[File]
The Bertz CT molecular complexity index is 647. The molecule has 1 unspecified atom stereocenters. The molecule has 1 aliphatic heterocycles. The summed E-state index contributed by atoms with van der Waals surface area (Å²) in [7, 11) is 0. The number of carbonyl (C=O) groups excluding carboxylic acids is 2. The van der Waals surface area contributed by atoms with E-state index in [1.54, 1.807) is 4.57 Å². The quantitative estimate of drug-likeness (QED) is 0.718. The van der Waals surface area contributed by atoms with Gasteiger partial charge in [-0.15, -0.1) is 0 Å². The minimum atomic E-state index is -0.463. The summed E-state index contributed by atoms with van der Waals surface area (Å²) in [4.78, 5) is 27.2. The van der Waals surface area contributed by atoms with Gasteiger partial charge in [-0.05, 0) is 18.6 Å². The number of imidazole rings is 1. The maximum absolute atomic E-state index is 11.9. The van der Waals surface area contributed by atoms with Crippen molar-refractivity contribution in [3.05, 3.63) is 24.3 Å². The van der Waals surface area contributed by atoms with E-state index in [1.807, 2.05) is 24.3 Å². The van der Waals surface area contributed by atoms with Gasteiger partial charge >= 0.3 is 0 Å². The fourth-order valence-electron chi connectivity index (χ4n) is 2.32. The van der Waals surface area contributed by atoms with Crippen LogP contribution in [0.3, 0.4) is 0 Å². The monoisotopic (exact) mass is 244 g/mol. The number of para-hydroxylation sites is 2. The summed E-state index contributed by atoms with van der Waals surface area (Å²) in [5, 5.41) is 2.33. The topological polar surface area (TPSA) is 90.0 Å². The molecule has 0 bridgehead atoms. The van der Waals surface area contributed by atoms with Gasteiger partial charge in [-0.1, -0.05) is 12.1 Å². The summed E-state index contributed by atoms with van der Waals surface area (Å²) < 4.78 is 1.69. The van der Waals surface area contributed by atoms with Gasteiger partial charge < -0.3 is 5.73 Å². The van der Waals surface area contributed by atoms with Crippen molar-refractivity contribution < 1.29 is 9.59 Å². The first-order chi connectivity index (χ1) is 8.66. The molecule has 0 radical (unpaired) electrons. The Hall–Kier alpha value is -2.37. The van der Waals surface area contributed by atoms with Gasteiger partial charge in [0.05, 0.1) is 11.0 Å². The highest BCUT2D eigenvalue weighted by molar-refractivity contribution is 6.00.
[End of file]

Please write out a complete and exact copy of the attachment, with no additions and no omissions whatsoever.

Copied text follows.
The Bertz CT molecular complexity index is 647. The molecule has 1 unspecified atom stereocenters. The molecule has 1 aliphatic heterocycles. The summed E-state index contributed by atoms with van der Waals surface area (Å²) in [7, 11) is 0. The number of carbonyl (C=O) groups excluding carboxylic acids is 2. The van der Waals surface area contributed by atoms with E-state index in [1.54, 1.807) is 4.57 Å². The quantitative estimate of drug-likeness (QED) is 0.718. The van der Waals surface area contributed by atoms with Gasteiger partial charge in [-0.15, -0.1) is 0 Å². The minimum atomic E-state index is -0.463. The summed E-state index contributed by atoms with van der Waals surface area (Å²) in [4.78, 5) is 27.2. The van der Waals surface area contributed by atoms with Gasteiger partial charge in [-0.05, 0) is 18.6 Å². The number of imidazole rings is 1. The maximum absolute atomic E-state index is 11.9. The van der Waals surface area contributed by atoms with Crippen molar-refractivity contribution in [3.05, 3.63) is 24.3 Å². The van der Waals surface area contributed by atoms with E-state index in [1.807, 2.05) is 24.3 Å². The van der Waals surface area contributed by atoms with Gasteiger partial charge >= 0.3 is 0 Å². The fourth-order valence-electron chi connectivity index (χ4n) is 2.32. The van der Waals surface area contributed by atoms with Crippen LogP contribution in [0.3, 0.4) is 0 Å². The monoisotopic (exact) mass is 244 g/mol. The number of para-hydroxylation sites is 2. The summed E-state index contributed by atoms with van der Waals surface area (Å²) in [5, 5.41) is 2.33. The topological polar surface area (TPSA) is 90.0 Å². The molecule has 0 bridgehead atoms. The van der Waals surface area contributed by atoms with Gasteiger partial charge in [-0.1, -0.05) is 12.1 Å². The summed E-state index contributed by atoms with van der Waals surface area (Å²) < 4.78 is 1.69. The van der Waals surface area contributed by atoms with Gasteiger partial charge < -0.3 is 5.73 Å². The van der Waals surface area contributed by atoms with Crippen molar-refractivity contribution < 1.29 is 9.59 Å². The first-order chi connectivity index (χ1) is 8.66. The molecule has 0 radical (unpaired) electrons. The Hall–Kier alpha value is -2.37. The van der Waals surface area contributed by atoms with Gasteiger partial charge in [0.05, 0.1) is 11.0 Å². The highest BCUT2D eigenvalue weighted by molar-refractivity contribution is 6.00.